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1000 9/11 victims 'never identified'
From correspondents in New York

THE remains of as many as 1,000 people lost in the World Trade Centre attack might never be identified, according to the forensic biologist leading the monumental DNA identification project.

The city medical examiner's office has identified slightly more than half of the 2,792 people killed in the attack - only about 100 of those in the last year - as technicians struggled with DNA degraded and damaged by fire and the elements.

Robert Shaler, chief of forensic biology, had once hoped to make 2,000 identifications, but he said he no longer considers that a realistic goal.

Now, Shaler said he hopes for about 1,700 identifications - 1,800 at the outside - by the time the office exhausts available DNA matching methods within a year. City officials recently notified victims' families of the outlook.

"I think once we've done all of the testing on all of the remains using the technology we have, I think we're finished," Shaler said.


He cautioned that he does not mean the trade centre DNA effort would be closed forever, but said it could not continue until new DNA processes were developed.

"If three years from now somebody comes up with something ... that really looks like it's going to work, then we're going to be poised to go after it," he said.

Identifications were made quickly in the weeks after the September 11, 2001, attack, many based on bodies recovered mostly intact. For smaller parts, the medical examiner has had to rely on DNA matching, drawing results from shreds of bone and tissue.

The medical examiner's office has been aggressive in finding new avenues for DNA identifications, hiring companies to write software for each technique they try. Right now, Shaler is hoping an adapted version of a DNA process normally used for disease research will soon yield new identifications.

It lets technicians examine unusually short pieces of DNA, which shrinks as it degrades. The DNA in about 61 per cent of the remains recovered at the trade centre did not yield workable pieces in initial tests because it was broken down by heat, humidity and time.

Shaler said the work in the next year would involve a tedious scrutiny of the badly damaged DNA. The samples would undergo every available process, each of which yield only partial results. Those test results are then compared; for a successful match, the idea is that each test fills in some of the gaps, like puzzle pieces fitting together.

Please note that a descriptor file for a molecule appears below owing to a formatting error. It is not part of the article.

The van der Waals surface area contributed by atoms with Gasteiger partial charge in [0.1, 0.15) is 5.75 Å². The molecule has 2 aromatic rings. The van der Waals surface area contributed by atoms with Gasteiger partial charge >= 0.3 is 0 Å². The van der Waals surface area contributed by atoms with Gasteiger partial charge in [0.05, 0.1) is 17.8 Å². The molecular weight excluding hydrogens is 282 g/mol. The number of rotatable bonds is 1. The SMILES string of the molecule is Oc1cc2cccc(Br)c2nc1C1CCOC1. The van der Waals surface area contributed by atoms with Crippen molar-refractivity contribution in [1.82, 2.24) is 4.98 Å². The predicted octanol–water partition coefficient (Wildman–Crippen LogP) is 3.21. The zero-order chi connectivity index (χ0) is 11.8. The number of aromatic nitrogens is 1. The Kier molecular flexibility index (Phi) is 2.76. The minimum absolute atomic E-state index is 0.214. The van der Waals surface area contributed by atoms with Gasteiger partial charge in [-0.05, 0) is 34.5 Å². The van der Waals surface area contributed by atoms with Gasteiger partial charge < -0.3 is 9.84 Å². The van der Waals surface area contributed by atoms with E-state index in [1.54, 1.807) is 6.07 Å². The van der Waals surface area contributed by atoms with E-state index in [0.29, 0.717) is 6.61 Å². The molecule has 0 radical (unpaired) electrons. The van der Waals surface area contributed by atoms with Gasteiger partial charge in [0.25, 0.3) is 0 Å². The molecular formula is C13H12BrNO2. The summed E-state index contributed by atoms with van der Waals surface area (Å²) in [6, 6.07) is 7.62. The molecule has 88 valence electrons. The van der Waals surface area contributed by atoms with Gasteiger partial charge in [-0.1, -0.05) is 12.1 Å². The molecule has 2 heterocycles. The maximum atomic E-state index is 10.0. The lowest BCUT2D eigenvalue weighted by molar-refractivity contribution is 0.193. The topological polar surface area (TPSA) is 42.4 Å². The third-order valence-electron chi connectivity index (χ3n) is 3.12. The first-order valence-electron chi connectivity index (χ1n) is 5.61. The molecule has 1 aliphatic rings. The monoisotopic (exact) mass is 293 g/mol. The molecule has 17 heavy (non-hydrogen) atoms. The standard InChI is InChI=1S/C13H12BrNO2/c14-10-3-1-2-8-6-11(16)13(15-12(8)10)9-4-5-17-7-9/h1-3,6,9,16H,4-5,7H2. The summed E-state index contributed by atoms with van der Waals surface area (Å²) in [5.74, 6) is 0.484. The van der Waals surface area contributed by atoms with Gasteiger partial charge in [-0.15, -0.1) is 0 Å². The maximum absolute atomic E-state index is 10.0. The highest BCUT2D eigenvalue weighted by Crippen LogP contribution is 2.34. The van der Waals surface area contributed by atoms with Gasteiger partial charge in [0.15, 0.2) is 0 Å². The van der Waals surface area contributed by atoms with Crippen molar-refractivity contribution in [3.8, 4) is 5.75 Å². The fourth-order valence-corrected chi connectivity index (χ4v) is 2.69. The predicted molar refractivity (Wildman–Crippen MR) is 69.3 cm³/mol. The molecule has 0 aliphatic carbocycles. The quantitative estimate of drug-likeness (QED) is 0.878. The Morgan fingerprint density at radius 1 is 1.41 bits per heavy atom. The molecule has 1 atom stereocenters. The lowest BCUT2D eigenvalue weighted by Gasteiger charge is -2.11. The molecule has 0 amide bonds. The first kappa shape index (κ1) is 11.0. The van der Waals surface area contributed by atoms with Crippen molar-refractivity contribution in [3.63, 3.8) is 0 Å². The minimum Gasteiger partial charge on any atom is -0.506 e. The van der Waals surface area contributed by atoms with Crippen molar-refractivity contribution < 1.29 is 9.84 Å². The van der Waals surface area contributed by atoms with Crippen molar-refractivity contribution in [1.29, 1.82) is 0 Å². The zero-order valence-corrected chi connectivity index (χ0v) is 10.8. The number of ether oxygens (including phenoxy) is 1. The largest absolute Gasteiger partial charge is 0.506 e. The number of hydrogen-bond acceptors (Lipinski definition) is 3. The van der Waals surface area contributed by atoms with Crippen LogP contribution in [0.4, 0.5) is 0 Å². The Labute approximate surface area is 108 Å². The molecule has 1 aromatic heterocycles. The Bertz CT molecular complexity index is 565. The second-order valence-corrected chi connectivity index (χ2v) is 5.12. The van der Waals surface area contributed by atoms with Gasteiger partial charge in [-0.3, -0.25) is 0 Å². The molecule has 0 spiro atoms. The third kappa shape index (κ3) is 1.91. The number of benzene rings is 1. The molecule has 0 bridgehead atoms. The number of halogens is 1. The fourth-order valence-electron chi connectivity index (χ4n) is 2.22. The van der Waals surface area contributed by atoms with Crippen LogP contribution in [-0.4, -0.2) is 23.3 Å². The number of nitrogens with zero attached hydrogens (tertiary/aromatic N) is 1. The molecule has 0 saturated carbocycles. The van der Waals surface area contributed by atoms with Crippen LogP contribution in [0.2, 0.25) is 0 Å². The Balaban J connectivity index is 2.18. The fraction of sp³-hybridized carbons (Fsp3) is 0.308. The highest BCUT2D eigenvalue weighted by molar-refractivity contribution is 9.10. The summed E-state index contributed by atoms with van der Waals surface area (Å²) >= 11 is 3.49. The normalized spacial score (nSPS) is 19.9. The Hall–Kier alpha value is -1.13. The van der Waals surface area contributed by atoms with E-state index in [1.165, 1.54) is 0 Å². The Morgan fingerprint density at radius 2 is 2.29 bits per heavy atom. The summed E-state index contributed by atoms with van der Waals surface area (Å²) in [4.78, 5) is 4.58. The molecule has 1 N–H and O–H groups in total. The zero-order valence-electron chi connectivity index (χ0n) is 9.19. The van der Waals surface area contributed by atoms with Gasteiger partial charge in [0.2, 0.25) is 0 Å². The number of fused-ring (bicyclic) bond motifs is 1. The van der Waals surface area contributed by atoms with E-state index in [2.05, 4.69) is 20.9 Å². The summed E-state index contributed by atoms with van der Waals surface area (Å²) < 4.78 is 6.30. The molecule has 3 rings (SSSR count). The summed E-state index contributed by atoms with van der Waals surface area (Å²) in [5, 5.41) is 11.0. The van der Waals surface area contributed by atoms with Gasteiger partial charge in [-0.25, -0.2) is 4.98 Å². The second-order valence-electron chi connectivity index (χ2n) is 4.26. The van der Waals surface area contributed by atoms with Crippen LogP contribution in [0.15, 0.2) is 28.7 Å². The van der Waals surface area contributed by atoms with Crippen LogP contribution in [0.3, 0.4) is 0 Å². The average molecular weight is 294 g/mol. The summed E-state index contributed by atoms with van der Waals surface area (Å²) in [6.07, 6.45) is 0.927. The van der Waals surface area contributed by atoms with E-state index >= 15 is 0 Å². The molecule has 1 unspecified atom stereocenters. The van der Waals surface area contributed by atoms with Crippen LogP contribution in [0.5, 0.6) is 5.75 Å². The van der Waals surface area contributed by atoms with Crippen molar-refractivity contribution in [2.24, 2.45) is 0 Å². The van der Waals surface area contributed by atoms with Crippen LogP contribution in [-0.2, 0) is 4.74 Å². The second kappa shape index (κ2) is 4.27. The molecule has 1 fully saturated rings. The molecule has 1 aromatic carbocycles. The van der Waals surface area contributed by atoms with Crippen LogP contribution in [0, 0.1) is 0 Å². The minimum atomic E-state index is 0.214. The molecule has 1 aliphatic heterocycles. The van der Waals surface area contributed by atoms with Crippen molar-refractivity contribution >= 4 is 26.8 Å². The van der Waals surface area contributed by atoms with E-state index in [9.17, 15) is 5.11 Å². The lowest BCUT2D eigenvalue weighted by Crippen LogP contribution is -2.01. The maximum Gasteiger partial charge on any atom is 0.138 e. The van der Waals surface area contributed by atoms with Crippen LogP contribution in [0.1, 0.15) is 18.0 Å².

"We're marrying different pieces of information together," Shaler said. "It's just this slow trickle."

Many of the new DNA matches made this year have yielded additional remains for people already identified. The highest number of body parts matched to one person is more than 200.

In most cases, victims whose remains have not been identified have been legally declared dead by the court and their families issued death certificates based on documents and other proof they were at the trade centre or on the hijacked airplanes.

Shaler has begun looking beyond the lab to information about where people worked in the towers, where and when their co-workers' remains were found, and who in those groups have been identified. With that data, the medical examiner's office can cross-reference identified people with unidentified samples, narrowing the search to scrutinise a few DNA profiles instead of hundreds.

Shaler came up with one potential match when he was experimenting whether this technique was feasible. He then ordered software to be created that would do it for him.

"I'm still driven by the families," he said.

"When I see these people, they look at me with eyes that say, 'Did you find her yet?' But when you're only turning out a couple a week or four, five a month, it's hard."

The Associated Press


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